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Saint Barnabas Medical Center v. New Jersey Hospital Rate Setting Commission

Decided: January 14, 1987.

SAINT BARNABAS MEDICAL CENTER, PLAINTIFF-APPELLANT,
v.
NEW JERSEY HOSPITAL RATE SETTING COMMISSION, DEFENDANT-RESPONDENT



On appeal from the New Jersey Hospital Rate Setting Commission.

Antell and Long. The opinion of the court was delivered by Long, J.A.D.

Long

Saint Barnabas Hospital Medical Center (St. Barnabas) here challenges a determination of the New Jersey Hospital Rate Setting Commission (HRSC) denying it an adjustment in its rate schedule with respect to the issue of residents' salaries.

The case arose under the Health Care Facilities Planning Act, N.J.S.A. 26:2H-1 et seq., which provides that hospital rates of reimbursement are subject to regulation. A detailed history of the Act which constitutes the backdrop for this appeal is set forth in Riverside General v. N.J. Hosp. Rate Setting Commission, 98 N.J. 458, 461-464 (1985). The rules originally adopted under the Act were known as the Standard Hospital Accounting and Rate Evaluation (SHARE) Manual. N.J.A.C. 8:31A-1.1 et seq. In 1980, a new comprehensive system of rate-setting regulations was adopted pursuant to the Act, incorporating many aspects of the SHARE manual. N.J.S.A. 26:2H-4.1(b).

The rate-setting system is designed to set a prospective rate of reimbursement in advance of actual treatment, which is related to the hospital resources consumed in treating particular illnesses, categorized as Diagnosis Related Groupings (DRGs), see N.J.A.C. 8:31B-3.4; 8:31B-5.1. Each DRG reflects a wide variety of different kinds of costs associated with hospital care. These costs are derived from the actual expenses incurred by a hospital during a base year and reported to the Department of Health, N.J.A.C. 8:13B-3.16. The reported costs are allocated generally between two major categories: (1) direct patient care costs, such as the salaries and fringe benefits for nurses, dietitians and other employees engaged in the direct delivery of patient care, see N.J.A.C. 8:13B-3.21, 8:31B-4.32, and (2) indirect patient care costs, or the institutional overhead expenses for managerial, educational (including

residents in teaching programs), research and maintenance functions, see N.J.A.C. 8:31B-3.24(a). Both direct and indirect patient care costs are then screened for reasonableness by comparison with a standard developed for the hospital's peer group as a major teaching, minor teaching or non-teaching hospital, N.J.A.C. 8:31B-3.22, 8:31B-3.24. Although the screening formulae differ between direct patient care costs and indirect patient care costs, both categories are governed by a system of "incentives" and "disincentives" designed to promote hospital efficiency by containing costs.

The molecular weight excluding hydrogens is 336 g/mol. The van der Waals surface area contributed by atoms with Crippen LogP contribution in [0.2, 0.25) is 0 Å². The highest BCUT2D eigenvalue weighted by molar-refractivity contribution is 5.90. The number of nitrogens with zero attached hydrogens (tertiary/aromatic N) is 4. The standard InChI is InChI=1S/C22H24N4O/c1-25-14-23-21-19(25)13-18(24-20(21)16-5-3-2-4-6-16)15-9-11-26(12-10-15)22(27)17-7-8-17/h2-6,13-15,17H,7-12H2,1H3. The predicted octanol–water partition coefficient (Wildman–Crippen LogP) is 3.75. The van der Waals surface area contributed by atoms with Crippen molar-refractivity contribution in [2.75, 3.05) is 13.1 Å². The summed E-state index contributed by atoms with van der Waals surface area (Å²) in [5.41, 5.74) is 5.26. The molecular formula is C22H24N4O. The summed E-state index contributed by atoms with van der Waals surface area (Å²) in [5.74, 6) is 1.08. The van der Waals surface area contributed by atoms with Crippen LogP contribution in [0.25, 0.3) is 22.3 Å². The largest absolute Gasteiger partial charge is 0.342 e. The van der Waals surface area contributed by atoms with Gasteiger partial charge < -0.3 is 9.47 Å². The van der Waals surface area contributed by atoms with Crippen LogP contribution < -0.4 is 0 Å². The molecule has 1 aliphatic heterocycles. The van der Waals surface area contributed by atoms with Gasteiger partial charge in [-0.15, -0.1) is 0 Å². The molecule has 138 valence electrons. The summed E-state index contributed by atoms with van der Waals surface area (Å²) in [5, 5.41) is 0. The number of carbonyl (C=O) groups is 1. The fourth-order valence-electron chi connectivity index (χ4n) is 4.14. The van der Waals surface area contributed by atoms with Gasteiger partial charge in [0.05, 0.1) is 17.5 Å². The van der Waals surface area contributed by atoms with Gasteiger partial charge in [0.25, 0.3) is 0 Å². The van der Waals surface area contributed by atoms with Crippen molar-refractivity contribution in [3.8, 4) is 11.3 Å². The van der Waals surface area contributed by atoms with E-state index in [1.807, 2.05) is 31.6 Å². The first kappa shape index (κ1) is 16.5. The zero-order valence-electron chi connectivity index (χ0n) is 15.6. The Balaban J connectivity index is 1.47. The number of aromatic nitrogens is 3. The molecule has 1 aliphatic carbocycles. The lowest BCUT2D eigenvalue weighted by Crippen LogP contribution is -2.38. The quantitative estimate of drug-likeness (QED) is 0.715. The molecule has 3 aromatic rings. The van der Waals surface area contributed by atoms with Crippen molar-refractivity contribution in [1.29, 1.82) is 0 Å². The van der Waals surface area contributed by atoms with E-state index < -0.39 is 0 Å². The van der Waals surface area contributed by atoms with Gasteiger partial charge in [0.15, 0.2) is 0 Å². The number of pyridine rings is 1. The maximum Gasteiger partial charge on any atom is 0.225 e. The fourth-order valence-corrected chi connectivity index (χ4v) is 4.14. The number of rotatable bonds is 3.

Driving this system is the principle that if a hospital's costs are below the standard, it is operating more efficiently than its peers and should be rewarded with an "incentive." In such a case, the hospital is entitled to charge rates designed to provide it with income in excess of its costs in the amount of the incentive. N.J.A.C. 8:31B-3.24(b). Conversely, if a hospital's costs exceed the standard, it is deemed not to be operating as efficiently as it peers and is penalized with a "disincentive." In such a case, its rates will be set at a standard which will yield revenues less than the hospital's costs. N.J.S.A. 26:2H-2(d); N.J.A.C. 8:31B-3.7 to -3.39.

The screening of residents' costs is the specific area at issue here. Methodologically, the overall costs for residents' salaries as reported by the hospital are broken down into a unit cost and measured against the median unit cost of the hospitals in the peer group. If the hospital's unit cost exceeds 10% of the median (the "reasonable cost limit"), the excess amount is disallowed. N.J.A.C. 8:13B-3.24(d). The unit of service for converting total costs for hospital residents (the "RSD" cost center) is denominated in the regulations as a Full Time Equivalent (FTE) N.J.A.C. 8:31B-3.24(d). The regulations further prescribe that the hospital's reporting of costs for residents should be in accordance with the definitions specified in the SHARE system, N.J.A.C. 8:31B-4.117 note. In turn, the SHARE regulations call for the reporting of the total hours paid to residents and the use of 2080 hours per year as the

gauge for a FTE. N.J.A.C. 8:31A-2.1(a)(4), 8:31A-3.1(a)(128), 8:31A-4.1(a)(15).

Put another way, each year the hospital reports the total number of hours worked by all residents. This figure, which is ordinarily tracked on a computer, is made up of time fragments because residents usually rotate in and out of the hospital for brief periods throughout the year. The computer picks up the number of weeks each resident spends at the hospital, multiplies that number by a set hourly figure per week, totals the figures for all residents and records them. This number is then divided by the 2080-FTE, to obtain the number of full time equivalent working residents. The number of residents is then divided into the total dollars paid to all residents which gives the cost per unit (RSD) or the residents' yearly salary. This cost per unit is then compared to that of other hospitals in the group and if it is over 10% higher than the median cost the excess is excluded from reimbursement. N.J.A.C. 8:31(B)24.

On April 30, 1983, St. Barnabas submitted its actual cost data forms for 1982 for the purposes of developing the hospital's 1984 schedule of rates. On these forms, St. Barnabas reported having 116.5 full-time residents who worked a total of 227,279 salaried hours during 1982. In arriving at 116.5 full-time residents, St. Barnabas used a screening figure of 1950 annual hours, as opposed to the 2080-FTE standard prescribed by the regulation. This figure (1950) was calculated by ...


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